Review: “Dead Astronauts,” Jeff VanderMeer

Pros: Incredibly hallucinatory and weirdly addictive
Cons: Incredibly hallucinatory and confusing
Rating: 4 out of 5

I’m not entirely sure how to talk about Jeff VanderMeer’s Dead Astronauts: A Novel I read his Southern Reach trilogy and LOVED it. This… I mean, I’m glad I read it, and it’s certainly beautifully constructed, but I still feel like I have no real idea what actually happened in it.

The Company had tick-engorged itself across all timelines.

There’s a City, and a Company, and various timelines in which they exist. There are three rebels called Grayson, Moss, and Chen, all of whom are no longer entirely human. There’s biotech, and nanites, and a wolf-sized messianic blue fox that can travel between (worlds? Timelines? I’m not wholly certain). There’s a dark duck with bladed wings, and a Leviathan that can use its fins to walk from holding pond to holding pond in search of food. There are portals, and a desert, and the Company giving orders to the dark bird to kill its enemies. There are people filled with cancer and plastic dying off and leaving behind a rapidly shrinking livable world. There’s a salamander who saves a homeless girl named Sarah, only for her to become a part of Charlie X’s experiments. (I think. I got a little lost in there.)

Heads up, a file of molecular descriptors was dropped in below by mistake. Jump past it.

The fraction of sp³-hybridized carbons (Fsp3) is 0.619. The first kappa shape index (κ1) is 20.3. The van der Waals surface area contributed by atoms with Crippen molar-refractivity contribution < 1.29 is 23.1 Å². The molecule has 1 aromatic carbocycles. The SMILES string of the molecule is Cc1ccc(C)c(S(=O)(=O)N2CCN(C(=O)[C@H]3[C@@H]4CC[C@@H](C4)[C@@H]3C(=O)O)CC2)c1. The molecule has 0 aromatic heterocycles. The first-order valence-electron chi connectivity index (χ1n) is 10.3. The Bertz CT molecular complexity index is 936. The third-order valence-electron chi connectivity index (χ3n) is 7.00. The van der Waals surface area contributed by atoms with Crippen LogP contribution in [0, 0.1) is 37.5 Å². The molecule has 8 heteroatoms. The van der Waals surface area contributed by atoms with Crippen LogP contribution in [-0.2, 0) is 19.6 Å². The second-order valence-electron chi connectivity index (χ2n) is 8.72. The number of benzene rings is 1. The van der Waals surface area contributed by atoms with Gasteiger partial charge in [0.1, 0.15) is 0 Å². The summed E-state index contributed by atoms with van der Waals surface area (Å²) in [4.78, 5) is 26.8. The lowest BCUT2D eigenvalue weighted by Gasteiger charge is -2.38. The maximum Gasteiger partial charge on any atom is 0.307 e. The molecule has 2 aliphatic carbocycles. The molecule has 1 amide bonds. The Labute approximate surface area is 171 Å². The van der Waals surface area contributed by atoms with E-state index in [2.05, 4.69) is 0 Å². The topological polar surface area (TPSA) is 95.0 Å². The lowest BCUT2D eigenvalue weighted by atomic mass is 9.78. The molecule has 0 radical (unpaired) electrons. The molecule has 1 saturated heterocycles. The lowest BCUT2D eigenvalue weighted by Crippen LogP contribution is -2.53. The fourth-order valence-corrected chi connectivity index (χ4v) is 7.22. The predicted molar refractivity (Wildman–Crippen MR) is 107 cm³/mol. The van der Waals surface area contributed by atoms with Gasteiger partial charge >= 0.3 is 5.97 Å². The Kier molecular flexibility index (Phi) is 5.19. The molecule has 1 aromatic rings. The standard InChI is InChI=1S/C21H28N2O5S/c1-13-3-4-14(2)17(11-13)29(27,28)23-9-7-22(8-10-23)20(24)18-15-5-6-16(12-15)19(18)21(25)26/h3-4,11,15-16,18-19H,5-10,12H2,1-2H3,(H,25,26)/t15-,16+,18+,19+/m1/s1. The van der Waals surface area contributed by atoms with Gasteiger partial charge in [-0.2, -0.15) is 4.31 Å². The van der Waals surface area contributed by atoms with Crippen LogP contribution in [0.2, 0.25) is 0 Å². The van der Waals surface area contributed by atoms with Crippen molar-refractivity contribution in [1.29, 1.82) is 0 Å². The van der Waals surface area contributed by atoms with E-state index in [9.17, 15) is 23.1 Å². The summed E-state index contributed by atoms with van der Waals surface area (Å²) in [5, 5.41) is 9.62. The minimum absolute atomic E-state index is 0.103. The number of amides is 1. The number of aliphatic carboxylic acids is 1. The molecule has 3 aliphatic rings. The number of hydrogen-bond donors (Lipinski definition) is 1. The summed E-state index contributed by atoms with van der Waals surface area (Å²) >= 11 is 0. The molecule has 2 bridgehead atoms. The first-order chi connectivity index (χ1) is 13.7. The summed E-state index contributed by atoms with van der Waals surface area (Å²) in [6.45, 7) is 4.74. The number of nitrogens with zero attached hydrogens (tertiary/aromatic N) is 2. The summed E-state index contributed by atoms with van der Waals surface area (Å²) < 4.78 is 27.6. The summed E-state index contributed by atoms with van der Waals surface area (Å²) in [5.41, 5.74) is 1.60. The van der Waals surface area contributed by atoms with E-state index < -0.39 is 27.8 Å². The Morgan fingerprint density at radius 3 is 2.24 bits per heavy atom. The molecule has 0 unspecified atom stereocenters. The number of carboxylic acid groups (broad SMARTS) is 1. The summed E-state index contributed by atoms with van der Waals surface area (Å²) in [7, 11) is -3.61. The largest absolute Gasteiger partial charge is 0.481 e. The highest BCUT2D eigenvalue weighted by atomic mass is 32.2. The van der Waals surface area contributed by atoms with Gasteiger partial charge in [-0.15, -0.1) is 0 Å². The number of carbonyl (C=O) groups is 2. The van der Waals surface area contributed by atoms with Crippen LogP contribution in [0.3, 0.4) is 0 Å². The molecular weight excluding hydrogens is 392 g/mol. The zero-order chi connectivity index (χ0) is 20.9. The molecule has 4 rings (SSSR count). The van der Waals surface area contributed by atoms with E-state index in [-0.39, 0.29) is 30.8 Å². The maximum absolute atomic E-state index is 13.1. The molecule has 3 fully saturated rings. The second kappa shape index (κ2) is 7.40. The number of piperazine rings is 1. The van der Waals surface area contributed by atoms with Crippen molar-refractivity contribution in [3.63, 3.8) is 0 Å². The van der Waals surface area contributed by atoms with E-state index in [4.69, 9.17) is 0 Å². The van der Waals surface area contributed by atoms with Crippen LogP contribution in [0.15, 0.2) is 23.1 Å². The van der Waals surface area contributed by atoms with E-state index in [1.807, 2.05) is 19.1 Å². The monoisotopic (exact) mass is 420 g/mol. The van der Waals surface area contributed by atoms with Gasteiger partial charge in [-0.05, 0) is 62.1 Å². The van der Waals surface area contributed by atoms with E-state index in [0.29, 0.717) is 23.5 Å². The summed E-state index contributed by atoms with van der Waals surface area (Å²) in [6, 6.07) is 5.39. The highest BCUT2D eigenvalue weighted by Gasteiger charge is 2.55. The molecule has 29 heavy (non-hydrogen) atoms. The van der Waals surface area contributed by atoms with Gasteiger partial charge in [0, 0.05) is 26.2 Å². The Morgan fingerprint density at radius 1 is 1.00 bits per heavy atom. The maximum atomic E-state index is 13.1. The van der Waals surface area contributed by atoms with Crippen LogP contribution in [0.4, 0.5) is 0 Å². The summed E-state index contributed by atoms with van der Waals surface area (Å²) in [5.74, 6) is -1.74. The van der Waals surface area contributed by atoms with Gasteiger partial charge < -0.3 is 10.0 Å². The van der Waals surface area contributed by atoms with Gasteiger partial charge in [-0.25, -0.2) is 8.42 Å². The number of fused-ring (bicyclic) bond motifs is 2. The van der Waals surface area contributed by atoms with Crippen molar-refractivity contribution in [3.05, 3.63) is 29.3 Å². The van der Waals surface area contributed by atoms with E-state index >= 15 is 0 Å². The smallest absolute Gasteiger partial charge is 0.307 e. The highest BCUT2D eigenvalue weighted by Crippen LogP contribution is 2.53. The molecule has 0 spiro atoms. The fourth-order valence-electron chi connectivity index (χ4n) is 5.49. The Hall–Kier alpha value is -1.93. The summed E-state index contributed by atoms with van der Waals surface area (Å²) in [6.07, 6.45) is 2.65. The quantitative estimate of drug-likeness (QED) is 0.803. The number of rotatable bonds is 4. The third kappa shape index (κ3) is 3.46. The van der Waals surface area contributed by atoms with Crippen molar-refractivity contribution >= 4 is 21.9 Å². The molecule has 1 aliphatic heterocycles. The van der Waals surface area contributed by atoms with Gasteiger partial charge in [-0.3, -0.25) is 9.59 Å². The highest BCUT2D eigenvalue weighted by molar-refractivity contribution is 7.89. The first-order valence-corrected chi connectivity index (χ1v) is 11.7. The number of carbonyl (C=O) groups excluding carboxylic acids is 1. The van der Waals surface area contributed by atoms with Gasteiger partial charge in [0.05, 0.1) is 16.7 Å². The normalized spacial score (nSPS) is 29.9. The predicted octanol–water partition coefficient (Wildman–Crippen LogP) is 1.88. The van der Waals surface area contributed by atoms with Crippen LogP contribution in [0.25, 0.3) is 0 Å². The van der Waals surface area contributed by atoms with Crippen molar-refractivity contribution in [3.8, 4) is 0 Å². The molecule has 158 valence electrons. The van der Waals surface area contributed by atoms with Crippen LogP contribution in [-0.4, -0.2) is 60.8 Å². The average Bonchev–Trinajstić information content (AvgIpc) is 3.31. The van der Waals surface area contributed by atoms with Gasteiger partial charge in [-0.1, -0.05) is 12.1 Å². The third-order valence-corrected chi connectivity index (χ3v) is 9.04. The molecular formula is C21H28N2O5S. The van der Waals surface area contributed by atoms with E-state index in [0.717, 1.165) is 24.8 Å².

“We shall fight the 3, we shall live within the 7.”
“We shall be the Company in both the 0 and the 10.”

Climate change has swept across the world. Many places are contaminated with poisons and biotech and belching smoke. Humanity is dying out and the world is changing. This really isn’t a preachy book–honestly, it would have to be more straightforwardly coherent in order to be preachy. Instead it’s all about the many versions of reality.

The Three (Grayson, Moss, and Chen) are fascinating characters even though they’re as much forces of nature (or perhaps artifice) as they are people. I would have liked to spend more time with them; the story moves on to other pastures part-way through the book.

A fox is a question that must be answered.

The blue fox’s narration is particularly difficult to read in some ways because there are several sections where whole passages are repeated over and over and over. There’s one section that’s two sentences repeated over and over for 9 pages (kindle version). It’s… I mean, it sets a mood, I’ll give it that. And it allows you to understand certain things (like just how many times the blue fox has been killed and resurrected) without having to be told. But it’s still… challenging.

I certainly wouldn’t recommend this book for everyone; I think it will be very polarizing. It’s brilliantly constructed, and hugely original/creative, but hard to make sense of. Content note for animal harm and death.

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